11. Do you feel it is important to you to reconstruct the gender bias for women who want to travel independently ? A common opinion I have come across when travelling alone is that 'it isn’t safe for a women to travel independantly' do you feel this barrier or opinion should be broken down and that there should be more equality for women who wish to travel alone ? I just wonder if it’s important to you.... this stigma of being a women on your own ?

I would be lying if I’d say that I didn’t want to prove I could do it but I’m not prouder because I’m a female. Yes I believe the risk is bigger for female hitchers but we have more chance to get picked up as well. I’m not really bothered by my gender, when I meet travellers it’s not even something that we’d talk about, it is normal. My battle, if there is one, would be about hitchhiking itself as it is seen like something feral and highly dangerous although nobody actually tries it. Yet there is statistically more chance to die from falling or performing sex, people fear hitchhiking out.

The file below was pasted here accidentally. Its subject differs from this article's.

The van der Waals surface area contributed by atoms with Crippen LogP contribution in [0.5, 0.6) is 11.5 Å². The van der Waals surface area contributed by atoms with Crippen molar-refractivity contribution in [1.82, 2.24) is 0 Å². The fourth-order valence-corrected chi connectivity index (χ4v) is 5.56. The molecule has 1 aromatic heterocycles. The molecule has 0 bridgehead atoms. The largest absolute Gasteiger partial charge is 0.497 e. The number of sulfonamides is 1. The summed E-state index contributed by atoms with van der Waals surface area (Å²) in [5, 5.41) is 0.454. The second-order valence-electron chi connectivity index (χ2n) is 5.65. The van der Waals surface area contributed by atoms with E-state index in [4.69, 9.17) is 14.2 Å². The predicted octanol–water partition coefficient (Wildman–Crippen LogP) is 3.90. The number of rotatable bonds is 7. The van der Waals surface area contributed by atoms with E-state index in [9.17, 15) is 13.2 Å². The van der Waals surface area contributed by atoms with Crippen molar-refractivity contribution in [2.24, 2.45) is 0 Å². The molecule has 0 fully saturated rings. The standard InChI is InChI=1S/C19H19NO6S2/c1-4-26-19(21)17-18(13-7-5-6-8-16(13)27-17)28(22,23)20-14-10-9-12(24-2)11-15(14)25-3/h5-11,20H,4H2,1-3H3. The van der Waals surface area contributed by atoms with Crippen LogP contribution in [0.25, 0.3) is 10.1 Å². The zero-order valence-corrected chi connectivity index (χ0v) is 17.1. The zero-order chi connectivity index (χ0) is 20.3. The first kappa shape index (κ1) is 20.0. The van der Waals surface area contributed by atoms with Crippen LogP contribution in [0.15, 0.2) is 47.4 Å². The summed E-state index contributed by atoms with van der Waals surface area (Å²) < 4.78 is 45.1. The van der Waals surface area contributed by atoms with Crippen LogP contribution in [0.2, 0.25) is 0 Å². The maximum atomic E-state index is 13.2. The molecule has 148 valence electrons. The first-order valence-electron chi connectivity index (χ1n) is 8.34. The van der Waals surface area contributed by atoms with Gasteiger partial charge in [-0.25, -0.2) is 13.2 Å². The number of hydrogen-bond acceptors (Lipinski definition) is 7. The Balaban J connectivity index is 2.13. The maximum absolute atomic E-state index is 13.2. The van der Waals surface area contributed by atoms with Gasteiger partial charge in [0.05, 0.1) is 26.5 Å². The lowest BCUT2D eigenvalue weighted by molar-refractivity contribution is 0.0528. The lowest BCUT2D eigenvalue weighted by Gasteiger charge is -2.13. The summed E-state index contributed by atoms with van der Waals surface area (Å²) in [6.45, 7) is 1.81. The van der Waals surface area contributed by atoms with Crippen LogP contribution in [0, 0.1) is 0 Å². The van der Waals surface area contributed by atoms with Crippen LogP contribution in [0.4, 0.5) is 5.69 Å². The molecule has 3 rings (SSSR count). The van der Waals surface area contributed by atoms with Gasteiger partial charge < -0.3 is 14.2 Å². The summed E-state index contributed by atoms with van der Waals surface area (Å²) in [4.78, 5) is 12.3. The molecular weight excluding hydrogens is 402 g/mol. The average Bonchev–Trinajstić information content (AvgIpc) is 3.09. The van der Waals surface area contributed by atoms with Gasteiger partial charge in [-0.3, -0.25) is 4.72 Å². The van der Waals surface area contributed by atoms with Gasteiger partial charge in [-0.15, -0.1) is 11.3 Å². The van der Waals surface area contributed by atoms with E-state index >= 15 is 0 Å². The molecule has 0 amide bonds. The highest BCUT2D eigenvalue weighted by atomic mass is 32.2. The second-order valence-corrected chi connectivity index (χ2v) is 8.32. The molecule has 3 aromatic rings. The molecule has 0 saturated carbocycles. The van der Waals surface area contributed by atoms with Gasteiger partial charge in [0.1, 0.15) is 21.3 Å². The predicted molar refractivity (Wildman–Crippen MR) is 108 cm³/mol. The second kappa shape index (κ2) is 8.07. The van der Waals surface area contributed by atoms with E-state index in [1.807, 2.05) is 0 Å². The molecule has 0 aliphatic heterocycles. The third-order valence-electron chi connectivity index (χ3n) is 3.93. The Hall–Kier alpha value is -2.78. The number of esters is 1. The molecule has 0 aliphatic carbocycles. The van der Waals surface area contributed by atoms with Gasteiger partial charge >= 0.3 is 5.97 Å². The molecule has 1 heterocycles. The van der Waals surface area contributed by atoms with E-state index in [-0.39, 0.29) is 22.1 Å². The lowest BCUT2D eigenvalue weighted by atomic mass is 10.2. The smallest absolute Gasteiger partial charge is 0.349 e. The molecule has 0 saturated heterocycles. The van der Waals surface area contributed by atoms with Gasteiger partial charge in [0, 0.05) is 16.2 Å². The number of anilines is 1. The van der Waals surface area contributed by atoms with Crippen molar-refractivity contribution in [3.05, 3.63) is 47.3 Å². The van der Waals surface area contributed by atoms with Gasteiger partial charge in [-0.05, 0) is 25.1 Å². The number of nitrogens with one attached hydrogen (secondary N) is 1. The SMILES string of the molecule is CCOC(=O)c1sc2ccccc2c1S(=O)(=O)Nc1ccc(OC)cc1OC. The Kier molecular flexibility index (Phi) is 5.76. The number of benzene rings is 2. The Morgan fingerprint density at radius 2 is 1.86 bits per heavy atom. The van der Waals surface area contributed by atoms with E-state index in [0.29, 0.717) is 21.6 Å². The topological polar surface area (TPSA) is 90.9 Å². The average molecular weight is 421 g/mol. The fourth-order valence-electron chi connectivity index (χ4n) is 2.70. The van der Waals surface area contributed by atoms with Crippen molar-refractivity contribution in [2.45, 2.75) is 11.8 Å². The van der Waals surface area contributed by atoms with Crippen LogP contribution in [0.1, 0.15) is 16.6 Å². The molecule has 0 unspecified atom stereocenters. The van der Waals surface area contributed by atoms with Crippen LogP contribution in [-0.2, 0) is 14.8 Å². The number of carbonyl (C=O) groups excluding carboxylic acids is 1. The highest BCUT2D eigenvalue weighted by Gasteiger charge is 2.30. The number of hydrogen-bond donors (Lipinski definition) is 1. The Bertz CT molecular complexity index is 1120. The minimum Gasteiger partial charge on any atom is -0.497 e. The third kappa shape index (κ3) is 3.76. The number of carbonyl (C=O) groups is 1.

12. I’ve heard we make first impressions on people in a very quick 30 seconds, has hitchhiking changed your ability to make judgment on other people ?

Hitchhiking surely improved my social skills. It is sort of easier to see who really wants to make me feel safe, who is easy to joke with or who I won’t bother talk too much about serious subjects, although I still believe that you can’t judge a book by its cover. You never really know about people.

13. Can you explain how it feels when you reach your destination ?

Of course It feels good but it’s not a real big deal for me because I know I’ll get there anyway.

14. Where is the most beautiful/inspiring place you have visited/passed through ?